"I would also like to mention the special project I was involved in, Tindra (Norway) and Kroke (Poland)," added Kminikowska. "It was a kind of exchange of the cultures and it was really great because the elements that they use, the music both bands put together told new things and made it happen. It was really exciting for me."
Another perspective about the festival highlights was provided by Roger Bouwens of Cultureel Centrum Leopoldsburg (Belgium). "A few of the groups, the big names, I already knew so I didn’t always go to see their concerts. Groups like the Irish group Altan, and Boban i Marko Markovic Orkestar of course are big names and they present good concerts," said Bouwens. "The most surprising project was the concert with Kroke and Tindra, which was very nice and enjoyable concert to attend. I’ve good hopes for The Samurai. We saw a brief one piece yesterday night and I think it’s going to be a nice concert with these five accordionists."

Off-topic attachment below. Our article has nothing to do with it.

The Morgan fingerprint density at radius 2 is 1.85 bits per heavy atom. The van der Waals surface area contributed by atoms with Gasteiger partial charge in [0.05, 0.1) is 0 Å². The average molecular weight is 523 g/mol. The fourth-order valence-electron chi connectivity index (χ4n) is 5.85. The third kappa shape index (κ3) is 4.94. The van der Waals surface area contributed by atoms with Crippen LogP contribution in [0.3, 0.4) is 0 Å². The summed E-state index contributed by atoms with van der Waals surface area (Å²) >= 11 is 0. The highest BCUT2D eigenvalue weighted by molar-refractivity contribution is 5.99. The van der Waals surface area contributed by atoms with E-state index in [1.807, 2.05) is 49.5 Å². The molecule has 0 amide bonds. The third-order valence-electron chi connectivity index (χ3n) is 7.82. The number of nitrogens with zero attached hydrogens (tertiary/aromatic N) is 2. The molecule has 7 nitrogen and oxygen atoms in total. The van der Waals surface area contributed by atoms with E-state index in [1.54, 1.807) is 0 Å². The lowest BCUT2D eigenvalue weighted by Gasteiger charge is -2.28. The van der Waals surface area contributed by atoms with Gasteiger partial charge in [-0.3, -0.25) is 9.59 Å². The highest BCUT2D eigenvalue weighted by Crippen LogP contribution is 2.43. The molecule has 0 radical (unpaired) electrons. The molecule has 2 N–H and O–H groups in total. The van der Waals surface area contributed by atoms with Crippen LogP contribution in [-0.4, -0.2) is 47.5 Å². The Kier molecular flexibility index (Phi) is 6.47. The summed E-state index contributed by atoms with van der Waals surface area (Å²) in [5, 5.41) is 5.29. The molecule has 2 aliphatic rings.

The concert of the gala evening was very nice," continued Bouwens. "You have an impression of the whole festival because you don’t have the time to watch them all. I was surprised by Lars-Ánte Kuhmunen band, the Sami yoik singer. I knew a few others, but this is very accessible. I think it’s nice to do something with this band too. I still look forward to see the Orquesta Chekara Flamenca today because I already know the band. It’s very enthusiastic, a good gig. And the Kamkars from Kurdistan. I think was also a very good concert. About the rest, I don’t actually have concerts I didn’t like. Some smaller concerts were not really ripe enough to be on the bigger stage, but I really enjoyed the whole of the festival and the concerts so for me it was a very nice experience."
The international delegation included Paul Petran, producer and presenter of "Music Deli" at ABC Radio National in Melbourne (Australia). "Two days of sightseeing and travel by bus, train and boat through some of Norway’s most amazing mountain and fjordlands provided an inspiring introduction to the country, its people and its culture which then led us to the Forde festival," said Petran. "The festival provided four nights and three days of performances from some of Norway’s best folk musicians together with performances from high quality artists from round the world.